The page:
Ms. Singh has done an excellent job of combining the best of both worlds, UF and Romance, with this installment. I am more than looking forward to the next installment.

Category: Urban Fantasy Romance
Series: Guild Hunter, Book 1
Release Date: March 3, 2009
Rating: A-

Original review posted on The Phade February 2, 2009

Tuesday, December 21, 2010

Retro-Review: A Duke of Her Own by Eloisa James

This is one of those retro-reviews I promised to post once in a while, this is the perfect time for me! Eloisa James is an author whose historical romances I enjoy -- some books and series more than others. I waited a long time for Villiers story and this was my review of the book when it was released.


A Duke of Her Own is the last installment in Eloisa James' Desperate Duchesses historical romance series. This is the story that we have all been waiting for -- we finally find out what happens to Leopold Dautry, the Duke of Villiers. He is one of the most interesting characters of this series and one I fell in love with from the first.

In Desperate Duchesses, Villiers was portrayed an arrogant Duke with a dismissive and cynical outlook for the ton I couldn't help but admire. He was a man of contradictions who seemed to care much for his outward appearance; a true rake who didn't think twice about having illegitimate children with his mistresses, and an egotistical chess player who thought he was the best and didn't have a problem saying so. Our Villiers didn't have the best of profiles, but he seemed to have the sex appeal and fire to attract the Georgian ladies like months to a flame. Yet, he disdained those around him. The more he was admired, the more cynical he became. How could I not be intrigued?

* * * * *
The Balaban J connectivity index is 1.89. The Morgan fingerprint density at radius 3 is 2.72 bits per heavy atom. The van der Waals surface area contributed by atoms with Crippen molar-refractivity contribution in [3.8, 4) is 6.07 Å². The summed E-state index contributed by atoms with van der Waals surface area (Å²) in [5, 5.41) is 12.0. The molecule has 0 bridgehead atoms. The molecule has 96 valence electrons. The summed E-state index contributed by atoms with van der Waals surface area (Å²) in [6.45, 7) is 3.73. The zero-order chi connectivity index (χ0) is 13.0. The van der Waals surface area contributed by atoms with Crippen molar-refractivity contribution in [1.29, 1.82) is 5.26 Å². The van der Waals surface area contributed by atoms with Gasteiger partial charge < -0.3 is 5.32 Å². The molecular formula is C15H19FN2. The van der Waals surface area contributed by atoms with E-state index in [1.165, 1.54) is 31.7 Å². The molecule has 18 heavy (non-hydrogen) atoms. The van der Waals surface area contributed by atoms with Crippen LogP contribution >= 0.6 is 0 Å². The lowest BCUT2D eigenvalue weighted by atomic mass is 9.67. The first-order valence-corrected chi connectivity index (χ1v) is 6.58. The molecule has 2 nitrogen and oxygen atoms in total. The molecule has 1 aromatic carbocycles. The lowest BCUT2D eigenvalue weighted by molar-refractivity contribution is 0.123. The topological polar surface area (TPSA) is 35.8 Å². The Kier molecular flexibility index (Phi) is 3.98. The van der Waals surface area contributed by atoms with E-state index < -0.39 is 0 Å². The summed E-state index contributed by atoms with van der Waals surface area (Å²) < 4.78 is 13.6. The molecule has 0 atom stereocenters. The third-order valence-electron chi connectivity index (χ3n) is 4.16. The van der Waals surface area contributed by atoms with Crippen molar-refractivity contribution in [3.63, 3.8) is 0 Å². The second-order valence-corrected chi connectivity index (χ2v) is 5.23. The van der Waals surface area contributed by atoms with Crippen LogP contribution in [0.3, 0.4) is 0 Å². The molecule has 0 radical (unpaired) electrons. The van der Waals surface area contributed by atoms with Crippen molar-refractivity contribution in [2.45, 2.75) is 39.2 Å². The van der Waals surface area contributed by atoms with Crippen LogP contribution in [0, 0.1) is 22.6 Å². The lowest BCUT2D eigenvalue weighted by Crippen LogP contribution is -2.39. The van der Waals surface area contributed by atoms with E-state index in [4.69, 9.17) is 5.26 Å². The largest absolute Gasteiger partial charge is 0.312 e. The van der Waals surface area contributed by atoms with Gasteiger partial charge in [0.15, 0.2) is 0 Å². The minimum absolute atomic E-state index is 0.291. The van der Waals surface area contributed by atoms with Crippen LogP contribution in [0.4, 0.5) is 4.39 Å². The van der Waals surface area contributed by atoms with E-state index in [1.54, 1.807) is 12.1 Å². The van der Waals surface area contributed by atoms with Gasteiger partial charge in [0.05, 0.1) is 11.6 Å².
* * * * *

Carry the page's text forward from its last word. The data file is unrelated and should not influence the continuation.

As the series progresses, our not-so-pretty and not-so-nice hero is jilted by two different fiancés. He thinks love is for fools and it's not something he wants in his life. By this point I just think Leopold deserves some love, weather he wants it or not.

Our story in A Duke of Her Own begins right after Villiers makes the decision to raise his six illegitimate children (yes, six!) under the Ducal roof. In order to achieve this, he needs a wife quickly -- one willing to take on his illegitimate children and strong enough to face down the ton. Only a Duke's daughter will do for him and only two are eligible.

Eleanor, the Duke of Montague's daughter, is both beautiful and intelligent. She is also a woman whose heart was broken at a young age and who thinks she's still in love with her old beau, a man who is now married. She once said she would only marry a Duke and now one is available -- her family is putting on the pressure.

After a first meeting full of sharp, witty dialogue and some excellent sexual tension, Villiers decides that Eleanor will do. Especially since he's under the impression she is his only hope. Leopold wants to make her his fiancé immediately, but she declines and lets him know that there is one other woman who qualifies. Eleanor convinces Leopold, he must meet this woman before making a final decision in regards to the betrothal.

Lisette, daughter to the Duke of Gilner, resides in the country and never comes to town. It is rumored that she's mad. A house party is quickly planned and all our characters retire to the Duke of Gilner's residence. Lisette is a beautiful woman who seems to have a disregard for the manners and restrictions of the ton. She works closely with an orphanage, loves children and seems to possess a vivid imagination. Villiers is immediately taken with her.

There is also an ongoing storyline that pertains to a search for two of Villiers' illegitimate children. Lisette's charity work with the local orphanage makes this a convenient trip for our hero. The children play an important part in this story, with Tobias, his eldest son, as a somewhat key player. Tobias and Eleanor's sister turned out to be my favorite secondary characters.